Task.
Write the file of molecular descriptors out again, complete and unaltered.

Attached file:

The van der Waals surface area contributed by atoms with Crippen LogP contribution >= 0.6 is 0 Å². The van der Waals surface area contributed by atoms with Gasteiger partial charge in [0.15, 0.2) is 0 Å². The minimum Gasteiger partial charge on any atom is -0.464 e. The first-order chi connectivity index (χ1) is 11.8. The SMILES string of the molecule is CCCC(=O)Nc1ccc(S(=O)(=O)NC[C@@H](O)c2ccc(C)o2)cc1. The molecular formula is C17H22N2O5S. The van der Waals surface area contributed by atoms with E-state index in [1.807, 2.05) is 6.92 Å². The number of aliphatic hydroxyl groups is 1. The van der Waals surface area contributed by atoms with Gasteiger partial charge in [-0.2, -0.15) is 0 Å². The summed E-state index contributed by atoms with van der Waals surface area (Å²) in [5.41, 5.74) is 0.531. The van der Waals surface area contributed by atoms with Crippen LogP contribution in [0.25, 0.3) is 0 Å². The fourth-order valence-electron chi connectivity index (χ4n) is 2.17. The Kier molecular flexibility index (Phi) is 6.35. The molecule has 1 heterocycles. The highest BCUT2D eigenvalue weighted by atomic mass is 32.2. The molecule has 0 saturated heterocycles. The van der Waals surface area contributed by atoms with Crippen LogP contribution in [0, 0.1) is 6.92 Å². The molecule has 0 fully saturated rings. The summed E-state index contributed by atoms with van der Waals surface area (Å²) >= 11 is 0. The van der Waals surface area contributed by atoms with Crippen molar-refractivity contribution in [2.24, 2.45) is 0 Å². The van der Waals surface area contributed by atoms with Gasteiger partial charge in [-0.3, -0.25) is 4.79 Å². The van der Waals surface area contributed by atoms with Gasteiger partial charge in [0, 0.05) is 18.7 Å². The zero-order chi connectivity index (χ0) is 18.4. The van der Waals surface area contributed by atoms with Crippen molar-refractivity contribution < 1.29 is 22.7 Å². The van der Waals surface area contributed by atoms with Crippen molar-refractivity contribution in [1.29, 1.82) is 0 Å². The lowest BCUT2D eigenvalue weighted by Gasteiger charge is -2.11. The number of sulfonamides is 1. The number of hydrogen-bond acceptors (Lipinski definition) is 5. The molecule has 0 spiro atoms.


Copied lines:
The van der Waals surface area contributed by atoms with Crippen LogP contribution >= 0.6 is 0 Å². The van der Waals surface area contributed by atoms with Gasteiger partial charge in [0.15, 0.2) is 0 Å². The minimum Gasteiger partial charge on any atom is -0.464 e. The first-order chi connectivity index (χ1) is 11.8. The SMILES string of the molecule is CCCC(=O)Nc1ccc(S(=O)(=O)NC[C@@H](O)c2ccc(C)o2)cc1. The molecular formula is C17H22N2O5S. The van der Waals surface area contributed by atoms with E-state index in [1.807, 2.05) is 6.92 Å². The number of aliphatic hydroxyl groups is 1. The van der Waals surface area contributed by atoms with Gasteiger partial charge in [-0.2, -0.15) is 0 Å². The summed E-state index contributed by atoms with van der Waals surface area (Å²) in [5.41, 5.74) is 0.531. The van der Waals surface area contributed by atoms with Crippen LogP contribution in [0.25, 0.3) is 0 Å². The fourth-order valence-electron chi connectivity index (χ4n) is 2.17. The Kier molecular flexibility index (Phi) is 6.35. The molecule has 1 heterocycles. The highest BCUT2D eigenvalue weighted by atomic mass is 32.2. The molecule has 0 saturated heterocycles. The van der Waals surface area contributed by atoms with Crippen LogP contribution in [0, 0.1) is 6.92 Å². The molecule has 0 fully saturated rings. The summed E-state index contributed by atoms with van der Waals surface area (Å²) >= 11 is 0. The van der Waals surface area contributed by atoms with Crippen molar-refractivity contribution in [2.24, 2.45) is 0 Å². The van der Waals surface area contributed by atoms with Gasteiger partial charge in [-0.3, -0.25) is 4.79 Å². The van der Waals surface area contributed by atoms with Gasteiger partial charge in [0, 0.05) is 18.7 Å². The zero-order chi connectivity index (χ0) is 18.4. The van der Waals surface area contributed by atoms with Crippen molar-refractivity contribution < 1.29 is 22.7 Å². The van der Waals surface area contributed by atoms with Crippen molar-refractivity contribution in [1.29, 1.82) is 0 Å². The lowest BCUT2D eigenvalue weighted by Gasteiger charge is -2.11. The number of sulfonamides is 1. The number of hydrogen-bond acceptors (Lipinski definition) is 5. The molecule has 0 spiro atoms.